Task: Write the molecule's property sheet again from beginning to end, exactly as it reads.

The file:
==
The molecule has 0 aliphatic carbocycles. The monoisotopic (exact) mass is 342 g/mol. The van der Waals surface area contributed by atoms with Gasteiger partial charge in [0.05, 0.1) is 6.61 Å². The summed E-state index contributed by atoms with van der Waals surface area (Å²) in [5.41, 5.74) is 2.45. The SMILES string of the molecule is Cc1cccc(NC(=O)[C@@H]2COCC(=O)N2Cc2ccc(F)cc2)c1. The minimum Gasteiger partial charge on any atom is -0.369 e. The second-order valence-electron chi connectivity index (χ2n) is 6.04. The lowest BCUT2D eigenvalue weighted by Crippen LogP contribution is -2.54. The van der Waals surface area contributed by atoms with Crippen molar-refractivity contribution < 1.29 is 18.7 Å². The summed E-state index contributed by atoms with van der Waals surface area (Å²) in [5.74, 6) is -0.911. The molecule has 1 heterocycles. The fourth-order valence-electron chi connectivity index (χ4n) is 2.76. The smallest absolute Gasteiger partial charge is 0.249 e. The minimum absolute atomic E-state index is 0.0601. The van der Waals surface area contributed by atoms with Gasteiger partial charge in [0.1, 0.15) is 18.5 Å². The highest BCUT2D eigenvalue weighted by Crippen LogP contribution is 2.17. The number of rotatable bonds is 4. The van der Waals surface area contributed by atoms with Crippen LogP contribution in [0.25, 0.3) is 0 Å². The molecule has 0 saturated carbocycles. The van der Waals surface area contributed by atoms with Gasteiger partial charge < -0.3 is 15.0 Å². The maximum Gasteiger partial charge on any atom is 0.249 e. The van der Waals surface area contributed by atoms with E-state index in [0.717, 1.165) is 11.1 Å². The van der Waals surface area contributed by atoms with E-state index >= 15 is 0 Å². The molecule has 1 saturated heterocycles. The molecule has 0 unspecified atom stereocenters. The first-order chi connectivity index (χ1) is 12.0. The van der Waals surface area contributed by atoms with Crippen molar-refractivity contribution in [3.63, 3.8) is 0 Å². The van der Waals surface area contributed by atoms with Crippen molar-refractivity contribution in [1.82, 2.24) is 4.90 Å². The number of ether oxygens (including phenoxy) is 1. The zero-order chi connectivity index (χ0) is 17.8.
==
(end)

The molecule has 0 aliphatic carbocycles. The monoisotopic (exact) mass is 342 g/mol. The van der Waals surface area contributed by atoms with Gasteiger partial charge in [0.05, 0.1) is 6.61 Å². The summed E-state index contributed by atoms with van der Waals surface area (Å²) in [5.41, 5.74) is 2.45. The SMILES string of the molecule is Cc1cccc(NC(=O)[C@@H]2COCC(=O)N2Cc2ccc(F)cc2)c1. The minimum Gasteiger partial charge on any atom is -0.369 e. The second-order valence-electron chi connectivity index (χ2n) is 6.04. The lowest BCUT2D eigenvalue weighted by Crippen LogP contribution is -2.54. The van der Waals surface area contributed by atoms with Crippen molar-refractivity contribution < 1.29 is 18.7 Å². The summed E-state index contributed by atoms with van der Waals surface area (Å²) in [5.74, 6) is -0.911. The molecule has 1 heterocycles. The fourth-order valence-electron chi connectivity index (χ4n) is 2.76. The smallest absolute Gasteiger partial charge is 0.249 e. The minimum absolute atomic E-state index is 0.0601. The van der Waals surface area contributed by atoms with Gasteiger partial charge in [0.1, 0.15) is 18.5 Å². The highest BCUT2D eigenvalue weighted by Crippen LogP contribution is 2.17. The number of rotatable bonds is 4. The van der Waals surface area contributed by atoms with Crippen LogP contribution in [0.25, 0.3) is 0 Å². The molecule has 0 saturated carbocycles. The van der Waals surface area contributed by atoms with Gasteiger partial charge < -0.3 is 15.0 Å². The maximum Gasteiger partial charge on any atom is 0.249 e. The van der Waals surface area contributed by atoms with E-state index in [0.717, 1.165) is 11.1 Å². The van der Waals surface area contributed by atoms with E-state index >= 15 is 0 Å². The molecule has 1 saturated heterocycles. The molecule has 0 unspecified atom stereocenters. The first-order chi connectivity index (χ1) is 12.0. The van der Waals surface area contributed by atoms with Crippen molar-refractivity contribution in [3.63, 3.8) is 0 Å². The van der Waals surface area contributed by atoms with Crippen molar-refractivity contribution in [1.82, 2.24) is 4.90 Å². The number of ether oxygens (including phenoxy) is 1. The zero-order chi connectivity index (χ0) is 17.8.